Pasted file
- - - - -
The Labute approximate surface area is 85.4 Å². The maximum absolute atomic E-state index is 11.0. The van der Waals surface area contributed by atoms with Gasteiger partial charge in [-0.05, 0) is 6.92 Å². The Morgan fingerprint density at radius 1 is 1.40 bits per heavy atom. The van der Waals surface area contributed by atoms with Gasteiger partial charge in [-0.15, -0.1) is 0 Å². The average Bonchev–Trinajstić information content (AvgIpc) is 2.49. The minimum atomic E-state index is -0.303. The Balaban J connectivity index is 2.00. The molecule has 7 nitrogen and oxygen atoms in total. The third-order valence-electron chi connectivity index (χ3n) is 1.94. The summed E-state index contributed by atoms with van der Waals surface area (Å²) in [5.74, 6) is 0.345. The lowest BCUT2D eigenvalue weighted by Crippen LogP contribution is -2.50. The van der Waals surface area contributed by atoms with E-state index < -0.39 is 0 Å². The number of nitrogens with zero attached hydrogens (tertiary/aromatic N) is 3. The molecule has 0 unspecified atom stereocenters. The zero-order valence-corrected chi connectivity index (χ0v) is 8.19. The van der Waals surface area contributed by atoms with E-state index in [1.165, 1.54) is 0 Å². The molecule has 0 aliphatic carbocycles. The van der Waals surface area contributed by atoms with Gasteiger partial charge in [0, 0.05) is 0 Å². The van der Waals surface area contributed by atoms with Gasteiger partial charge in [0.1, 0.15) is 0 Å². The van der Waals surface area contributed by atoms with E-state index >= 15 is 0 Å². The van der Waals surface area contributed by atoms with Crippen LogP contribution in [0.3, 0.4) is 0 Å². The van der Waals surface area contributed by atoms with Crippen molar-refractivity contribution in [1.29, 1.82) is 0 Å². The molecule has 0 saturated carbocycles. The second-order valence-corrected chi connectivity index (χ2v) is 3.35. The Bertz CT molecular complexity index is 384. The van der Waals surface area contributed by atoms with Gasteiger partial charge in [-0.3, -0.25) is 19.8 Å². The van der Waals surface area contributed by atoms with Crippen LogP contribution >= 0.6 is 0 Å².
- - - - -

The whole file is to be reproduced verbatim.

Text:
The Labute approximate surface area is 85.4 Å². The maximum absolute atomic E-state index is 11.0. The van der Waals surface area contributed by atoms with Gasteiger partial charge in [-0.05, 0) is 6.92 Å². The Morgan fingerprint density at radius 1 is 1.40 bits per heavy atom. The van der Waals surface area contributed by atoms with Gasteiger partial charge in [-0.15, -0.1) is 0 Å². The average Bonchev–Trinajstić information content (AvgIpc) is 2.49. The minimum atomic E-state index is -0.303. The Balaban J connectivity index is 2.00. The molecule has 7 nitrogen and oxygen atoms in total. The third-order valence-electron chi connectivity index (χ3n) is 1.94. The summed E-state index contributed by atoms with van der Waals surface area (Å²) in [5.74, 6) is 0.345. The lowest BCUT2D eigenvalue weighted by Crippen LogP contribution is -2.50. The van der Waals surface area contributed by atoms with E-state index < -0.39 is 0 Å². The number of nitrogens with zero attached hydrogens (tertiary/aromatic N) is 3. The molecule has 0 unspecified atom stereocenters. The zero-order valence-corrected chi connectivity index (χ0v) is 8.19. The van der Waals surface area contributed by atoms with E-state index in [1.165, 1.54) is 0 Å². The molecule has 0 aliphatic carbocycles. The van der Waals surface area contributed by atoms with Gasteiger partial charge in [0, 0.05) is 0 Å². The van der Waals surface area contributed by atoms with Gasteiger partial charge in [0.1, 0.15) is 0 Å². The van der Waals surface area contributed by atoms with E-state index >= 15 is 0 Å². The van der Waals surface area contributed by atoms with Crippen LogP contribution in [0.3, 0.4) is 0 Å². The van der Waals surface area contributed by atoms with Crippen molar-refractivity contribution in [1.29, 1.82) is 0 Å². The molecule has 0 saturated carbocycles. The second-order valence-corrected chi connectivity index (χ2v) is 3.35. The Bertz CT molecular complexity index is 384. The van der Waals surface area contributed by atoms with Gasteiger partial charge in [-0.3, -0.25) is 19.8 Å². The van der Waals surface area contributed by atoms with Crippen LogP contribution >= 0.6 is 0 Å².